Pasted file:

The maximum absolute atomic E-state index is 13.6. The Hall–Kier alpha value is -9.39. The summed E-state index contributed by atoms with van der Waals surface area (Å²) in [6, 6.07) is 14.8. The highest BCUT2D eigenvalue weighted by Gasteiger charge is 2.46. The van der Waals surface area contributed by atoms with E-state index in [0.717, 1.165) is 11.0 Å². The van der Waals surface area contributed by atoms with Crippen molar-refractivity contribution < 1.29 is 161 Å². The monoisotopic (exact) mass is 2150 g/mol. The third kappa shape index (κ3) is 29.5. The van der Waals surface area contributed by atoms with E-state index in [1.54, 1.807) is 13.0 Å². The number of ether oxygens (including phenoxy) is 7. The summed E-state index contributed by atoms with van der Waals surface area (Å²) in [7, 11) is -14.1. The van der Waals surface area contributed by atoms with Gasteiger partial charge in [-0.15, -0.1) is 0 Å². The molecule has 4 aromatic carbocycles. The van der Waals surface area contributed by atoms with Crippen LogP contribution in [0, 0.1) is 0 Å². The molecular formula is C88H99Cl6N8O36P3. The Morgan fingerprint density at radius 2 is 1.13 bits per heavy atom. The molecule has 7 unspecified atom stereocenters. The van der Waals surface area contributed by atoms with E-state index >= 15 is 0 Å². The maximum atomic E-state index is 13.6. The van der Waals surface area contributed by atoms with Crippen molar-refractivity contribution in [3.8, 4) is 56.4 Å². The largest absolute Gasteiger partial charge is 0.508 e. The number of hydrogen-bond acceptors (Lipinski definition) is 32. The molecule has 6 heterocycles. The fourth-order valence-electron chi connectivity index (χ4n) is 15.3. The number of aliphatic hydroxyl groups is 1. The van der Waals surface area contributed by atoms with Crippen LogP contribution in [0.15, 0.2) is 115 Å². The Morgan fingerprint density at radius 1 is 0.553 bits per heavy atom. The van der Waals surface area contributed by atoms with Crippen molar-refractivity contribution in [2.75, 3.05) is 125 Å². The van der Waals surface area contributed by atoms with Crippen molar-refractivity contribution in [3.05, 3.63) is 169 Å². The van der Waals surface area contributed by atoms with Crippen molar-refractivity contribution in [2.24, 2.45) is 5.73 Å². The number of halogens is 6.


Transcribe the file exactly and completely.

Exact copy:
The maximum absolute atomic E-state index is 13.6. The Hall–Kier alpha value is -9.39. The summed E-state index contributed by atoms with van der Waals surface area (Å²) in [6, 6.07) is 14.8. The highest BCUT2D eigenvalue weighted by Gasteiger charge is 2.46. The van der Waals surface area contributed by atoms with E-state index in [0.717, 1.165) is 11.0 Å². The van der Waals surface area contributed by atoms with Crippen molar-refractivity contribution < 1.29 is 161 Å². The monoisotopic (exact) mass is 2150 g/mol. The third kappa shape index (κ3) is 29.5. The van der Waals surface area contributed by atoms with E-state index in [1.54, 1.807) is 13.0 Å². The number of ether oxygens (including phenoxy) is 7. The summed E-state index contributed by atoms with van der Waals surface area (Å²) in [7, 11) is -14.1. The van der Waals surface area contributed by atoms with Gasteiger partial charge in [-0.15, -0.1) is 0 Å². The molecule has 4 aromatic carbocycles. The van der Waals surface area contributed by atoms with Crippen LogP contribution in [0, 0.1) is 0 Å². The molecular formula is C88H99Cl6N8O36P3. The Morgan fingerprint density at radius 2 is 1.13 bits per heavy atom. The molecule has 7 unspecified atom stereocenters. The van der Waals surface area contributed by atoms with E-state index >= 15 is 0 Å². The maximum atomic E-state index is 13.6. The van der Waals surface area contributed by atoms with Crippen molar-refractivity contribution in [3.8, 4) is 56.4 Å². The largest absolute Gasteiger partial charge is 0.508 e. The number of hydrogen-bond acceptors (Lipinski definition) is 32. The molecule has 6 heterocycles. The fourth-order valence-electron chi connectivity index (χ4n) is 15.3. The number of aliphatic hydroxyl groups is 1. The van der Waals surface area contributed by atoms with Crippen LogP contribution in [0.15, 0.2) is 115 Å². The Morgan fingerprint density at radius 1 is 0.553 bits per heavy atom. The van der Waals surface area contributed by atoms with Crippen molar-refractivity contribution in [2.75, 3.05) is 125 Å². The van der Waals surface area contributed by atoms with Crippen molar-refractivity contribution in [3.05, 3.63) is 169 Å². The van der Waals surface area contributed by atoms with Crippen molar-refractivity contribution in [2.24, 2.45) is 5.73 Å². The number of halogens is 6.